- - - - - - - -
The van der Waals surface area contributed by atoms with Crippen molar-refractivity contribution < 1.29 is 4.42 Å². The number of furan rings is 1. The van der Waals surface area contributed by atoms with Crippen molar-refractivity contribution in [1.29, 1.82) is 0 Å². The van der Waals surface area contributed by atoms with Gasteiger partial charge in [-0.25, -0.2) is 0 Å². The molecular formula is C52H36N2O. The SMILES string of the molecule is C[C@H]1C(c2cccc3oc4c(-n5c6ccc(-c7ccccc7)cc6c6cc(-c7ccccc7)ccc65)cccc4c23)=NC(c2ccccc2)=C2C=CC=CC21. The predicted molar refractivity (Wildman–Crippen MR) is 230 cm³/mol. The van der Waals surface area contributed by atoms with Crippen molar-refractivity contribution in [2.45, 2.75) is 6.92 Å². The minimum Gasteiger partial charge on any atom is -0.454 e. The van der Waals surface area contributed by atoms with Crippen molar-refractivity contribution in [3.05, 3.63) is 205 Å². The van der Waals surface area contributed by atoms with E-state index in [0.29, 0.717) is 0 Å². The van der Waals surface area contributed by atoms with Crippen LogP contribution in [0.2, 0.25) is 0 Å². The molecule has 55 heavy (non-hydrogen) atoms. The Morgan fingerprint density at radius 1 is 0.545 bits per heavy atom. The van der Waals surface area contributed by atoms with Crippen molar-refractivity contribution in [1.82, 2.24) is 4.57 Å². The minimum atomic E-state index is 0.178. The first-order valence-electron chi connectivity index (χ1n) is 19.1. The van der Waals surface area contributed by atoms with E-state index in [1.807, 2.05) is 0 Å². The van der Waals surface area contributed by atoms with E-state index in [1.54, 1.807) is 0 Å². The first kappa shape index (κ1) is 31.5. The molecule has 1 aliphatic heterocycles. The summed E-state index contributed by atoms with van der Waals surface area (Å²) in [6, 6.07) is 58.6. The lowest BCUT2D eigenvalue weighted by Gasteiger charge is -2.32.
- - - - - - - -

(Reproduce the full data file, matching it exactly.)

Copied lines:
The van der Waals surface area contributed by atoms with Crippen molar-refractivity contribution < 1.29 is 4.42 Å². The number of furan rings is 1. The van der Waals surface area contributed by atoms with Crippen molar-refractivity contribution in [1.29, 1.82) is 0 Å². The van der Waals surface area contributed by atoms with Gasteiger partial charge in [-0.25, -0.2) is 0 Å². The molecular formula is C52H36N2O. The SMILES string of the molecule is C[C@H]1C(c2cccc3oc4c(-n5c6ccc(-c7ccccc7)cc6c6cc(-c7ccccc7)ccc65)cccc4c23)=NC(c2ccccc2)=C2C=CC=CC21. The predicted molar refractivity (Wildman–Crippen MR) is 230 cm³/mol. The van der Waals surface area contributed by atoms with Crippen molar-refractivity contribution in [2.45, 2.75) is 6.92 Å². The minimum Gasteiger partial charge on any atom is -0.454 e. The van der Waals surface area contributed by atoms with Crippen molar-refractivity contribution in [3.05, 3.63) is 205 Å². The van der Waals surface area contributed by atoms with E-state index in [0.29, 0.717) is 0 Å². The van der Waals surface area contributed by atoms with Crippen LogP contribution in [0.2, 0.25) is 0 Å². The molecule has 55 heavy (non-hydrogen) atoms. The Morgan fingerprint density at radius 1 is 0.545 bits per heavy atom. The van der Waals surface area contributed by atoms with Crippen molar-refractivity contribution in [1.82, 2.24) is 4.57 Å². The minimum atomic E-state index is 0.178. The first-order valence-electron chi connectivity index (χ1n) is 19.1. The van der Waals surface area contributed by atoms with E-state index in [1.807, 2.05) is 0 Å². The van der Waals surface area contributed by atoms with E-state index in [1.54, 1.807) is 0 Å². The first kappa shape index (κ1) is 31.5. The molecule has 1 aliphatic heterocycles. The summed E-state index contributed by atoms with van der Waals surface area (Å²) in [6, 6.07) is 58.6. The lowest BCUT2D eigenvalue weighted by Gasteiger charge is -2.32.